You are reading this review for free on the internet. This is because, one, I’m stupid, and two, because of the perceived and real pressures of a system. While you would take great pleasure from me counting the ways of my idiocy in depth, let’s examine that system first. Advertisements
You don’t really know Nikola Tesla. If you think you do, then you probably think he invented the electronic car, or he’s the front man who sang “Love Song” (LOOOVE WILL FIND A WAAAY!) in Tesla, a band that toured with Poison on their 1989 Open Up and Say… Ahh! tour. If you’re the latter, you also probably told all your friends that Poison’s blonde-locked mascara-eyed shredding-guitarist, C.C. DeVille had studied at Julliard before joining the band. Because Al Gore hadn’t invented the internet (J.K.), Wikipedia didn’t exist, and because every rose has its thorn, your friends believed you. Now that you’re a journalist, you double checked that fact and found that DeVille actually studied music theory at NYU, which, while still impressive for a hair band rocker, is not as mythical.
In Detroit, there are a pair of hundred-year-old hot dog stands known as the Lafayette, and American, “Coney Islands”. Though this is basically what they serve, they are not known as the Lafayette and American “chili dog” parlors. The alleged reason for this unconventional New York-area naming of hot dog spots located in Michigan is that the Coney Island Chamber of Commerce banned the term “hot dog” in 1913 because they feared people might assume the sausages were filled with the carcasses of cute puppies.
Aaat Laaast! You’ve heard it a thousand times, probably in the background of a jewelry commercial where some rich lady’s self-worth is confirmed by the receipt of a humongous diamond necklace. There’s the string section swell followed by the dusky croon of relief from Etta James that her lovelorn days are finally over. It is an earworm of the first order.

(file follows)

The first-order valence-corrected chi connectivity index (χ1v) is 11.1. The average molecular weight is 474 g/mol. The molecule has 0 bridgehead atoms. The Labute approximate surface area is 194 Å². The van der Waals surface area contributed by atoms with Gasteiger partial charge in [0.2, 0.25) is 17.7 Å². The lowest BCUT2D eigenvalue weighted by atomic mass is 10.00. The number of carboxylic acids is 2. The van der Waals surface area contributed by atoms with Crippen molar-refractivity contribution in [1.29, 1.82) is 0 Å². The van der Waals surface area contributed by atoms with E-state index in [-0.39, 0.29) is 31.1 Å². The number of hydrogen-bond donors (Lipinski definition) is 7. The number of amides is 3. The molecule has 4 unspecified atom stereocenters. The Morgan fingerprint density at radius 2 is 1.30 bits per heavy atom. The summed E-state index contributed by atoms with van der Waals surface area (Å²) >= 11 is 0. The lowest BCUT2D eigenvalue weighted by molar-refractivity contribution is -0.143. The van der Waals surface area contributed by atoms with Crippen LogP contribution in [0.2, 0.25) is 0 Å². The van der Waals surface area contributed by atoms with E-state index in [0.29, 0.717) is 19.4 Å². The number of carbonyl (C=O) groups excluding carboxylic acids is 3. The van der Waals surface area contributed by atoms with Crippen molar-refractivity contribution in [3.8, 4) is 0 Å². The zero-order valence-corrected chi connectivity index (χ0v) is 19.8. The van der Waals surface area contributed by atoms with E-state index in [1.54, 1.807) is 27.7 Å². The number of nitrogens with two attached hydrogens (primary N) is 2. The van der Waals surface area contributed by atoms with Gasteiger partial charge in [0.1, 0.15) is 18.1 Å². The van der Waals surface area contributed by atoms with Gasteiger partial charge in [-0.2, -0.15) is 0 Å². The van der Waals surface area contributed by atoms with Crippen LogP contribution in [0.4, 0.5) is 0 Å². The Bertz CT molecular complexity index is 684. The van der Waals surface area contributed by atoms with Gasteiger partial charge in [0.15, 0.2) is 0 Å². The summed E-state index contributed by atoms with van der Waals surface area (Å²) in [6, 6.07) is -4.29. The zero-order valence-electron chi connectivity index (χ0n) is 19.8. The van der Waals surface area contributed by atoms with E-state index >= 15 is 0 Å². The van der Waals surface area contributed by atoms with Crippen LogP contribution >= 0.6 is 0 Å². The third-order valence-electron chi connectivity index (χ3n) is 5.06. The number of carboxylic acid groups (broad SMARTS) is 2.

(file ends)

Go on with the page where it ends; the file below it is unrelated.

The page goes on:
Deli food, like sex and barbecue, is very personal. Within minutes of posting a picture of the Uncle Rube Reuben ($13 or $22 “overstuffed”) from Steingold’s, a new deli and cafe in North Center, on Twitter, people harrumphed, “Where’s the beef?”
Elvis died early, but, he made the most of his short life. He wore glittery jumpsuits, hung out with Nixon, had a private jet with a state of the art eight track player and his own super-estate, aka Graceland. Culinarily speaking, he totally didn’t GAF. I mean the guy’s favorite sandwich was reportedly peanut butter, bacon and banana on white bread, maybe, sometimes deep fried.
If the dudes from “American Pickers,” Mike Wolfe and Frank Fritz, opened a burger joint, it would probably look a lot like Flip Burger in West Town. The dining room behind the kitchen is a junk collector’s paradise, featuring a vintage Coke machine, a communal table ringed with reclaimed tulip-style diner stools and a vintage parking meter. “I’m like a ‘Sanford and Son’ garbage collector. I like to go through the back roads in Indiana, finding stuff in small shops and old barns,” owner Felipe Caro said.
Not so long ago, the West Loop was known as one of America’s most notorious skid rows. Madison Street west of the Kennedy was a maleficent mile of burlesques, flop houses and sleazy taverns. I moved to the neighborhood in 2003 into a building that held an annual progressive Christmas party called The Taste of Skid Row.
All-encompassing menus are generally the province of Greek diners and recent culinary school grads who somehow fumbled into an executive chef role. As such, I had my suspicions when I saw the menu at Income Tax, a new Edgewater restaurant from chef Ryan Henderson (Maple & Ash), owner Nelson Fitch and GM Collin Moody. The dishes here are broken down by four countries: Spain, France, Italy and Germany. I also noticed that the Income Tax guys dubbed themselves a “neighborhood restaurant,” which is often shorthand for “Yeah, we have dry roast chicken, a mediocre burger and some beers on tap.” Things didn’t look good
There are a lot of things Chicago doesn’t need more of: potholes, corruption, red light cameras and polar vortexes, to name a few. On the dining scene, that list includes taquerias, steakhouses and Italian restaurants—there are arguably plenty to go around. Italian-wise, we’ve got fancified gourmet versions such as Balena, Nico Osteria and Acanto. There are plenty of old-school red sauce joints like Tufano’s, Sabatino’s and La Scarola, and enough Rosebuds to fill the White House Rose Garden. What we don’t have is a red sauce joint running with the aplomb of a modern restaurant group. Until now. The folks behind Balena and The Bristol—John Ross and Phil Walters, aka B Hospitality—along with chef/partner (and former Balena sous chef) Tony Quartaro, have now put down a stake with the opening of Formento’s, their attempt at old-school Italian run with modern sensibility. I stopped in to see if it would be a red sauce revelation or a limp noodle.